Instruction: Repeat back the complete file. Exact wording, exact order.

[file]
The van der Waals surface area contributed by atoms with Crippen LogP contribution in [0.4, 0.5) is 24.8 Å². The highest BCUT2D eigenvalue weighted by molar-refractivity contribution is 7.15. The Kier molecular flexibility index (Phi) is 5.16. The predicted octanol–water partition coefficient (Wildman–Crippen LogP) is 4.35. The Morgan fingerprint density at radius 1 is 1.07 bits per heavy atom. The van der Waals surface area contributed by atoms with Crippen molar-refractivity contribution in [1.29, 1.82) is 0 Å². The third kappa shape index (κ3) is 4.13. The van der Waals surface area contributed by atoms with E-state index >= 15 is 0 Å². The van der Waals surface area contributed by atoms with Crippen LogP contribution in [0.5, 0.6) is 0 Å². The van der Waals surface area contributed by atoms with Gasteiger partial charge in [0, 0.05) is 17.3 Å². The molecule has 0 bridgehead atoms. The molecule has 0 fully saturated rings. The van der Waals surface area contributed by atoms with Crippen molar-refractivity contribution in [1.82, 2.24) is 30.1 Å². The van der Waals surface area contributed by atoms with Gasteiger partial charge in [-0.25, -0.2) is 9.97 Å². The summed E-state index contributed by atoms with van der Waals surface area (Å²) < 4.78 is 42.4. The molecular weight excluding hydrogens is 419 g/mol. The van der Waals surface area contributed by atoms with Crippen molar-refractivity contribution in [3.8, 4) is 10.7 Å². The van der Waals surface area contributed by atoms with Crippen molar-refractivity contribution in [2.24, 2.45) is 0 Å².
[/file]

The van der Waals surface area contributed by atoms with Crippen LogP contribution in [0.4, 0.5) is 24.8 Å². The highest BCUT2D eigenvalue weighted by molar-refractivity contribution is 7.15. The Kier molecular flexibility index (Phi) is 5.16. The predicted octanol–water partition coefficient (Wildman–Crippen LogP) is 4.35. The Morgan fingerprint density at radius 1 is 1.07 bits per heavy atom. The van der Waals surface area contributed by atoms with Crippen molar-refractivity contribution in [1.29, 1.82) is 0 Å². The third kappa shape index (κ3) is 4.13. The van der Waals surface area contributed by atoms with E-state index >= 15 is 0 Å². The van der Waals surface area contributed by atoms with Crippen LogP contribution in [0.5, 0.6) is 0 Å². The van der Waals surface area contributed by atoms with Gasteiger partial charge in [0, 0.05) is 17.3 Å². The molecule has 0 bridgehead atoms. The molecule has 0 fully saturated rings. The van der Waals surface area contributed by atoms with Crippen molar-refractivity contribution in [1.82, 2.24) is 30.1 Å². The van der Waals surface area contributed by atoms with Gasteiger partial charge in [-0.25, -0.2) is 9.97 Å². The summed E-state index contributed by atoms with van der Waals surface area (Å²) < 4.78 is 42.4. The molecular weight excluding hydrogens is 419 g/mol. The van der Waals surface area contributed by atoms with Crippen molar-refractivity contribution in [3.8, 4) is 10.7 Å². The van der Waals surface area contributed by atoms with Crippen molar-refractivity contribution in [2.24, 2.45) is 0 Å².